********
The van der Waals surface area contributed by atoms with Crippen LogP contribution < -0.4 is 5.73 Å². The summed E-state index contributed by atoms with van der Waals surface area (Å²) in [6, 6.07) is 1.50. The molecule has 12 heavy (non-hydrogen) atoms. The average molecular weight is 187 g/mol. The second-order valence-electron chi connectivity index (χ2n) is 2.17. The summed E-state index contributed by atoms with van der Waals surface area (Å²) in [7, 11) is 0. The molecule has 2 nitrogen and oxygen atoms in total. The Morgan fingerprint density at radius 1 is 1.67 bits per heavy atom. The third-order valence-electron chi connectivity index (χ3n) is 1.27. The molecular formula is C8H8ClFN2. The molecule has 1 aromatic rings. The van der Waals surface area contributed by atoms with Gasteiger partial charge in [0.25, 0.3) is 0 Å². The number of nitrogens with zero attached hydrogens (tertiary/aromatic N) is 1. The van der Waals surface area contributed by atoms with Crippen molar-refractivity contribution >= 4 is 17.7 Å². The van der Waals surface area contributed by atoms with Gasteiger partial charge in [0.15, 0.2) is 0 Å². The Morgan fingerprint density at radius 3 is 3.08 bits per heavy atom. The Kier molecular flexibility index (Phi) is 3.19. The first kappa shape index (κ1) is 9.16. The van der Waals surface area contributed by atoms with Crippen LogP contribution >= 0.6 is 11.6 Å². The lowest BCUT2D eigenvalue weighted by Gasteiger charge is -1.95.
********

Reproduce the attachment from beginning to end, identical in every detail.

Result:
The van der Waals surface area contributed by atoms with Crippen LogP contribution < -0.4 is 5.73 Å². The summed E-state index contributed by atoms with van der Waals surface area (Å²) in [6, 6.07) is 1.50. The molecule has 12 heavy (non-hydrogen) atoms. The average molecular weight is 187 g/mol. The second-order valence-electron chi connectivity index (χ2n) is 2.17. The summed E-state index contributed by atoms with van der Waals surface area (Å²) in [7, 11) is 0. The molecule has 2 nitrogen and oxygen atoms in total. The Morgan fingerprint density at radius 1 is 1.67 bits per heavy atom. The third-order valence-electron chi connectivity index (χ3n) is 1.27. The molecular formula is C8H8ClFN2. The molecule has 1 aromatic rings. The van der Waals surface area contributed by atoms with Gasteiger partial charge in [0.25, 0.3) is 0 Å². The number of nitrogens with zero attached hydrogens (tertiary/aromatic N) is 1. The van der Waals surface area contributed by atoms with Crippen molar-refractivity contribution >= 4 is 17.7 Å². The van der Waals surface area contributed by atoms with Gasteiger partial charge in [0.15, 0.2) is 0 Å². The Morgan fingerprint density at radius 3 is 3.08 bits per heavy atom. The Kier molecular flexibility index (Phi) is 3.19. The first kappa shape index (κ1) is 9.16. The van der Waals surface area contributed by atoms with Crippen LogP contribution >= 0.6 is 11.6 Å². The lowest BCUT2D eigenvalue weighted by Gasteiger charge is -1.95.